Wings take Flight
A single mattress lies on the floor of Denny Laine’s one-roomed flat. That was where he was sleeping when the phone rang. He answered it. A voice said, “Hello, Denny? This is Paul. I’m thinking of forming a band to go out on the road. Are you interested?”
The voice was Paul McCartney’s. And to people outside music it might be surprising that he and Denny had not spoken to each other for over five years. And yet it was Denny Laine whom Paul asked to join him. Straight off. No question of an audition or anything like that.
“I don’t find it surprising,” says Denny. “You see, we’re friends. We know each other: we know how the other feels and what the other does.”
There is so much that’ s surprising. For in those five years Paul and Denny last spoke to each other, their lives had followed very different turns.
Paul’s had been much publicized. His fortune earned with the Beatles. His marriage to Linda. His homes in London and Scotland. His final break with John, George and Ringo.
Denny on the other hand, had been quietly in pursuit of himself.
When he and Paul first became friends, Denny was the singer with the Moody Blues: he split and they went on to earn a fortune with Justin Hayward in his place. He ran his String Band: made solo records; spent two years planning the short-lived group Balls—and in between all this vanished to Spain.
There he spent a year living with gypsies in Andalucía learning flamenco guitar.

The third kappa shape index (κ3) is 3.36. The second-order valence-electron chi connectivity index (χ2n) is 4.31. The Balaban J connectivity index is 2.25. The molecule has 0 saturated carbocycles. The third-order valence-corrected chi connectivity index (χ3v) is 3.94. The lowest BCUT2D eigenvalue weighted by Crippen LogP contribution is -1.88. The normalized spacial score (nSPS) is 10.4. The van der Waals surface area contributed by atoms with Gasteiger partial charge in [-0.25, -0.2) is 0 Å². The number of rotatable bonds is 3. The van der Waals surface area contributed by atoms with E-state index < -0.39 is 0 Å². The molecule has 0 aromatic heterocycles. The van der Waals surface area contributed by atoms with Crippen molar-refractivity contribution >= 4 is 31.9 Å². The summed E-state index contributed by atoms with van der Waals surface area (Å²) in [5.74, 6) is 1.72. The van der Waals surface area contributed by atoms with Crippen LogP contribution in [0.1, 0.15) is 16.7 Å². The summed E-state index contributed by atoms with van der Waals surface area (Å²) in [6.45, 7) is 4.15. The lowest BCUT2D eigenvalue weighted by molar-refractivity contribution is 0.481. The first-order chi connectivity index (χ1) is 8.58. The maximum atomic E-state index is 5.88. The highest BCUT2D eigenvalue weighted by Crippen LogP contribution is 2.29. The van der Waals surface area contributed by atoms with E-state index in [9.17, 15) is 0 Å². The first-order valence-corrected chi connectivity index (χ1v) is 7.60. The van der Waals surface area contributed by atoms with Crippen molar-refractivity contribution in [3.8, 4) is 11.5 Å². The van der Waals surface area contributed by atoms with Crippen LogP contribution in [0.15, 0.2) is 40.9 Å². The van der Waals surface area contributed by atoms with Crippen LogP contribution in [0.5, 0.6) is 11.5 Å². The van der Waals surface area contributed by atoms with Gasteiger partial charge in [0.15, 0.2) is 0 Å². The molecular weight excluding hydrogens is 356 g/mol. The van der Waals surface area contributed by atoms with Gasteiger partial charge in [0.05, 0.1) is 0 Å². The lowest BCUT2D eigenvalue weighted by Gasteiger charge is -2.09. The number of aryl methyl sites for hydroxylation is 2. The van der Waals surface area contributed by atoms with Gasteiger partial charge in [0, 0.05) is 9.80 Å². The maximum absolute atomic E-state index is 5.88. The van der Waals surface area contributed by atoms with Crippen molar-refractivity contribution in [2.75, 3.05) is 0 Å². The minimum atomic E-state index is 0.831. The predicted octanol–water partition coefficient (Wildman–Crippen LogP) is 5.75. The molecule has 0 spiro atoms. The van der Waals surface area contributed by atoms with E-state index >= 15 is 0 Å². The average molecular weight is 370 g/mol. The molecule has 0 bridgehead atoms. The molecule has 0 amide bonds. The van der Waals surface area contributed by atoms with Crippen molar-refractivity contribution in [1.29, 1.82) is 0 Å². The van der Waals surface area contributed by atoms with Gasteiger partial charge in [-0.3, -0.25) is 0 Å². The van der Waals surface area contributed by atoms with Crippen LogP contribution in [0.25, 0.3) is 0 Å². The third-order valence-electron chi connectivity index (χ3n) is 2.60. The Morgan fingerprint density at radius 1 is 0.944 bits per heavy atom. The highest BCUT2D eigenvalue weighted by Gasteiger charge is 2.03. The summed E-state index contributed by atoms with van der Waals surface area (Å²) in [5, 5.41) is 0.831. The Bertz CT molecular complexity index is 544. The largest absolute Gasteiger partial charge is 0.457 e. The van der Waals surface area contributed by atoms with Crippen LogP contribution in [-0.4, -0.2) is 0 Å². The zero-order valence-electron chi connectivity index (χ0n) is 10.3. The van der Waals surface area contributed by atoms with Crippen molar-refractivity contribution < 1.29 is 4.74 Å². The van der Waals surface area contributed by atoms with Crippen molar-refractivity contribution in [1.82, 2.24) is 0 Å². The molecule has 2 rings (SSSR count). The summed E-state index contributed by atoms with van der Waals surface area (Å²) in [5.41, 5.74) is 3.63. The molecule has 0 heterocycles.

“I’ve always liked the basic music of the country,” he says, “I like their folk songs. To me, pub songs are folk songs and flamenco is the folk music of Spain. It was so cheap living out there. I lived in 12 shillings a day, which included my rest for a little artist’s shed next to the pig sty. That was my pension, which I shared with an American, Charles Jackson.
“He came from a wealthy family, and said he was descended from General Jackson, but was running away from the Draft. He wanted to learn flamenco, too. I always go where the musicians are. That’s me. I've always like to feel part of a community of musicians. Those gypsies in Andalucía are real musicians, but it’s as hard for them to escape from there as it was for me to get away from Birmingham!”
Denny returned to London two years ago and teamed up with former Move bass guitarist Trevor Burton and drummer Alan White (who works with John Lennon on his Plastic Ono Band records). The three of them lived in a Hampshire cottage as their ideas gelled for their group.
Sometimes they work on sessions for friends: Denny and Trevor toured with Eric Clapton and Ginger Baker in Airforce. In between times, they would work on solo ideas. By early this last summer, Denny felt that he had enough of his own songs for an album of his own, and he’d been working all night on that the day Paul McCartney phoned him at his flat.